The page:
Slovenia introduces the expanded PCT rule

Slovenia introduces the expanded PCT rule

According to a new government regulation, which comes amidst rising numbers of coronavirus infections and hospitals filling up quickly with Covid-19 patients, the recovered-vaccinated-tested rule (preboleli, cepljeni, testirani – PCT) in Slovenia will be expanded to a number of activities as of today.

Health Minister Janez Poklukar presented the new regulation, which will come fully into effect within seven days, on Saturday as he set out various scenarios under which the outbreak could spread, depending on the vaccination rates.

The PCT requirement is being imposed on all those who come into contact with other persons or are involved in settings or activities where there is a direct risk of an outbreak.

The PCT rule will thus apply to staff in healthcare, public administration, education and training, social care, in-person retail and services, cultural activities, religious education or collective exercise of religious freedom.

Other activities and settings where staff would need to meet PCT rules include indoor sports, taxi services, common working stations, police, security, inspection services, traffic wardens and cabin lifts operators.

The rule will not apply in cases of emergency activities to provide care, public peace and order, medical assistance, rescue and disaster relief.

Exemptions also include children up to the age of 12, parents bringing young children into kindergarten or school, and customers of services and retail establishments.

However, the PCT would apply to inmates in resident facilities such as care homes, prisons, asylum centres and integration houses, or their visitors, including visitors of hospitalised patients, as well as athletes involved in contact sports in- and outdoors and lift passengers.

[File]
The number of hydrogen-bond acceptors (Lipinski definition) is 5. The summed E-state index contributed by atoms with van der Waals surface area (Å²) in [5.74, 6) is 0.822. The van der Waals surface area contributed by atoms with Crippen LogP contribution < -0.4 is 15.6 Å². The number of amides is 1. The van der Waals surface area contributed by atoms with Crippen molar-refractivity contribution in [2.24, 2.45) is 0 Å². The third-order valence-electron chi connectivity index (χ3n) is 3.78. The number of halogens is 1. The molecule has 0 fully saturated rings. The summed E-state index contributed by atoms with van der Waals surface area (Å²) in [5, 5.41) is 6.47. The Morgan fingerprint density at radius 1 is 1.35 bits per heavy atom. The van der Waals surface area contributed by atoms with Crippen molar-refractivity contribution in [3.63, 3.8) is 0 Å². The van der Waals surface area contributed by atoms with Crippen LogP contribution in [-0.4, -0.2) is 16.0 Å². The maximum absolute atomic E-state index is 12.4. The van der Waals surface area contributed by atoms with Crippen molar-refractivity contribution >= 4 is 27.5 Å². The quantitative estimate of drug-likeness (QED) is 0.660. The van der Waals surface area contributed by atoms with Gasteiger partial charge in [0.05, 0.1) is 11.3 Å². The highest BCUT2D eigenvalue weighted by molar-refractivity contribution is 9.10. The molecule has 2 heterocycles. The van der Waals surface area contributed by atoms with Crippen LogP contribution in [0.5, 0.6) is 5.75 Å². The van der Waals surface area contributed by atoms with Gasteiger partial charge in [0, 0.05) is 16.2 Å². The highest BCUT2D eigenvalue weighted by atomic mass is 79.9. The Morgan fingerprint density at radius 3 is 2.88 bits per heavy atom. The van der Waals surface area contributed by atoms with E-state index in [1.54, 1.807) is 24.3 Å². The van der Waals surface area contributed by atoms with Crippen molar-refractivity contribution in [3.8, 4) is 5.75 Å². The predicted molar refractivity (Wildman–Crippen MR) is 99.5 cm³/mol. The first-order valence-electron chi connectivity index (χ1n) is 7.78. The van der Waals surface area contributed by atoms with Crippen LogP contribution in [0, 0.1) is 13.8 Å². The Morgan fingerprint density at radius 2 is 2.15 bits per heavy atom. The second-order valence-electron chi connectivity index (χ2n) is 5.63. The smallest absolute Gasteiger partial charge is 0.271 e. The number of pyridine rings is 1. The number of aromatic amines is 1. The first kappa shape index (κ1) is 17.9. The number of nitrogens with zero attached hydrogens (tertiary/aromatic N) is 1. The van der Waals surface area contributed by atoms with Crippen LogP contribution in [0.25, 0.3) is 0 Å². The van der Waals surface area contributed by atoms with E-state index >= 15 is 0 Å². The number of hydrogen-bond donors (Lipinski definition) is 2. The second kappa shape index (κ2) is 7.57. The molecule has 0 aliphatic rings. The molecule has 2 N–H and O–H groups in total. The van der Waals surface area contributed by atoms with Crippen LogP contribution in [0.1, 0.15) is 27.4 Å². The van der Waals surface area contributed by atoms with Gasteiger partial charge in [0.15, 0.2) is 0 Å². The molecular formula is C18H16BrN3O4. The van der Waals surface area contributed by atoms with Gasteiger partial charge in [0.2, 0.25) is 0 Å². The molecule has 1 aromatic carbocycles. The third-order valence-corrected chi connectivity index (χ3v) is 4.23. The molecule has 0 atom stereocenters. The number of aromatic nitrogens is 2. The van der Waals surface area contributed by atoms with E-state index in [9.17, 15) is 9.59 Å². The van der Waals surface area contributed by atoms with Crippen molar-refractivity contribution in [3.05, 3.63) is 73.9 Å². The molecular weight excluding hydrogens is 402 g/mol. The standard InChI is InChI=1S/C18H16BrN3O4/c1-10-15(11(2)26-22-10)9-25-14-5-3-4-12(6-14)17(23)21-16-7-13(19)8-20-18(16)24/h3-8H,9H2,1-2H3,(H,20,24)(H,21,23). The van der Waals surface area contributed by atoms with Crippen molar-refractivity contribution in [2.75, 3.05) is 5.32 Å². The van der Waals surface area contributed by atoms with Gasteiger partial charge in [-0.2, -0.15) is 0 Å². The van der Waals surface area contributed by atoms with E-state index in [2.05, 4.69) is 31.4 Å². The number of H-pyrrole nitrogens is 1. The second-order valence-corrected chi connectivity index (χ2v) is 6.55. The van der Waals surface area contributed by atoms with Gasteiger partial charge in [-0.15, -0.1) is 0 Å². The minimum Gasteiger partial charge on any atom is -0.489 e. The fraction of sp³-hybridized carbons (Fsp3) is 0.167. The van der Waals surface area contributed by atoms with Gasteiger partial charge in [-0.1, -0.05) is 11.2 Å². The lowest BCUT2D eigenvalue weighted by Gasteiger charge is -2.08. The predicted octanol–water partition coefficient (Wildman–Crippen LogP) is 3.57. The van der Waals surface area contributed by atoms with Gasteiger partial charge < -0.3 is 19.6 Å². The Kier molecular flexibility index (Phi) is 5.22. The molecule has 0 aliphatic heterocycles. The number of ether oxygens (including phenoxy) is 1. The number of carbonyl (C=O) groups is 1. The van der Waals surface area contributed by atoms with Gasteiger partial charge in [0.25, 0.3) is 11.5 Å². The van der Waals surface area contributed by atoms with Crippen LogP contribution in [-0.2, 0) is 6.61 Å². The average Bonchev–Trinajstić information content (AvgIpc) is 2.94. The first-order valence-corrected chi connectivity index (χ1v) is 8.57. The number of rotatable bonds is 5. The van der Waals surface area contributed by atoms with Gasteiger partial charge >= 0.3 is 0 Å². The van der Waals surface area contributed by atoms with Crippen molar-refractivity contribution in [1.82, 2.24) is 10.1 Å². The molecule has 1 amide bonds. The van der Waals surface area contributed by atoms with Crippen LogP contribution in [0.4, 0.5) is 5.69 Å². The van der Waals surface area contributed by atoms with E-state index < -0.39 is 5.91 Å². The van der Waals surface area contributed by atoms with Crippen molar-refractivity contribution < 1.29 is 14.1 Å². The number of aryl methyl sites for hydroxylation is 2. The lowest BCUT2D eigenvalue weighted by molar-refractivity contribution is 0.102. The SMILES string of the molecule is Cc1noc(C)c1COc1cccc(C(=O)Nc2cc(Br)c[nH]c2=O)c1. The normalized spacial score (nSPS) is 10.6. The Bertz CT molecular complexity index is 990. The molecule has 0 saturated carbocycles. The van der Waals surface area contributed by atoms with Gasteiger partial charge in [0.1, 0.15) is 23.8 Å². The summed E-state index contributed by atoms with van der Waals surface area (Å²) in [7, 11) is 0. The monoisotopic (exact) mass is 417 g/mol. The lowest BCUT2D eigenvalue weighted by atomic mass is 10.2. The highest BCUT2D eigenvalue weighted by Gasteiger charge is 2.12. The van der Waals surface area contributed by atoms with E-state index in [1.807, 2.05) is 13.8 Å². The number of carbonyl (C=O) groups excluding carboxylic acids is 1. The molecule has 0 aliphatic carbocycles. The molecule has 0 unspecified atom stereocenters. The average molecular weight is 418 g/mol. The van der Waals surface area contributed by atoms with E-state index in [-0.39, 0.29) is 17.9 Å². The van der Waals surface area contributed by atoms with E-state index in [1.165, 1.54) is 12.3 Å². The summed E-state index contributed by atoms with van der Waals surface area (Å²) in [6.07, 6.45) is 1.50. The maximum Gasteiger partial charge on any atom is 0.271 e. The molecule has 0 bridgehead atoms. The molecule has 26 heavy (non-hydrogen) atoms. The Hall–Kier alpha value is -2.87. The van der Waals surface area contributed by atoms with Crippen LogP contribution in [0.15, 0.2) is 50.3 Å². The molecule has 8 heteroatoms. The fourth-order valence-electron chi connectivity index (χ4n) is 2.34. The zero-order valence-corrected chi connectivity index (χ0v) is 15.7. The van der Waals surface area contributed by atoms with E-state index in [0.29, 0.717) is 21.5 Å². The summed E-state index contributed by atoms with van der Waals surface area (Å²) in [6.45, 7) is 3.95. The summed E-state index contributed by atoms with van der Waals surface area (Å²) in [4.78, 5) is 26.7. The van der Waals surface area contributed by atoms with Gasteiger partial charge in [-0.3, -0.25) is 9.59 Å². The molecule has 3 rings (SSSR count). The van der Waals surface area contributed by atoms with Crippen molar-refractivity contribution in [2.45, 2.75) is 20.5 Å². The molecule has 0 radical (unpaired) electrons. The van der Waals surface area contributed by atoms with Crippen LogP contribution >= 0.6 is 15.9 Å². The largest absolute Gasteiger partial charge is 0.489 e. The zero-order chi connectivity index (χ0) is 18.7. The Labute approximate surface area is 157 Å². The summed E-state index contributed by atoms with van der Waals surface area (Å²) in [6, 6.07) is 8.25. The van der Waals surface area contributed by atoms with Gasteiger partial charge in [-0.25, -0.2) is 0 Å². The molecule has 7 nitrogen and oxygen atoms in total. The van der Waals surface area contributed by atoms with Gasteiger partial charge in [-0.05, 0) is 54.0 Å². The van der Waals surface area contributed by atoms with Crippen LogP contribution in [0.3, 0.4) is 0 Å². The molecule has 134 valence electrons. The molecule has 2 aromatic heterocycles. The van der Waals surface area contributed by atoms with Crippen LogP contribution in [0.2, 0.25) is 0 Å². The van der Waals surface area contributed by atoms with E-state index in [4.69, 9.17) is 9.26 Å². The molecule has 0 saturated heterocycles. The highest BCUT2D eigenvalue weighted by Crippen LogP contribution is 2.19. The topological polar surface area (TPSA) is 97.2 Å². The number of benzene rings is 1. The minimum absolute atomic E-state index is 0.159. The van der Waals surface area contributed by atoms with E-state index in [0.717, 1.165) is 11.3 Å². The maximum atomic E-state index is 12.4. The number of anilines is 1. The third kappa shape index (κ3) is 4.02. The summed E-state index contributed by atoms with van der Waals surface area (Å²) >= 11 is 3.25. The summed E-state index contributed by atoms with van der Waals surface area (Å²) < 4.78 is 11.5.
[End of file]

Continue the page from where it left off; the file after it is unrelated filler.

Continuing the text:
For those who are not vaccinated or recovered, the testing requirement will also be satisfied with rapid antigen tests or self-testing once a week. Self-testing can take place at home or at work with the cost covered by the employer.

Tests for those who cannot get vaccinated due to their health condition will be paid for by the state. The same applies to voluntary self-testing of older primary school children and secondary school students.

Face masks will be mandatory in all indoor public spaces as well as outdoors when it is not possible to keep a distance of at least 1.5 metres.

There will be some exemptions to the mask rule, including children up to the age of 7, pupils in the first five grades of primary school or first two grades of music school, pre-school teachers and pupils and students in dancing and certain music classes and physical education.

Masks will also not be mandatory when the PCT rule is being implemented in public spaces for members of the same household.

Presenting the measures, Poklukar reiterated the importance of vaccination, saying that unless a sufficient share of the population is immunised Slovenia is in for a “tough autumn”. The fourth wave is projected to peak in October.

The reproduction number showing how many people on average is infected by each infected person is currently between 1.2 and 1.5. Currently, 47% of the population has received one vaccine dose and 43% have been fully vaccinated.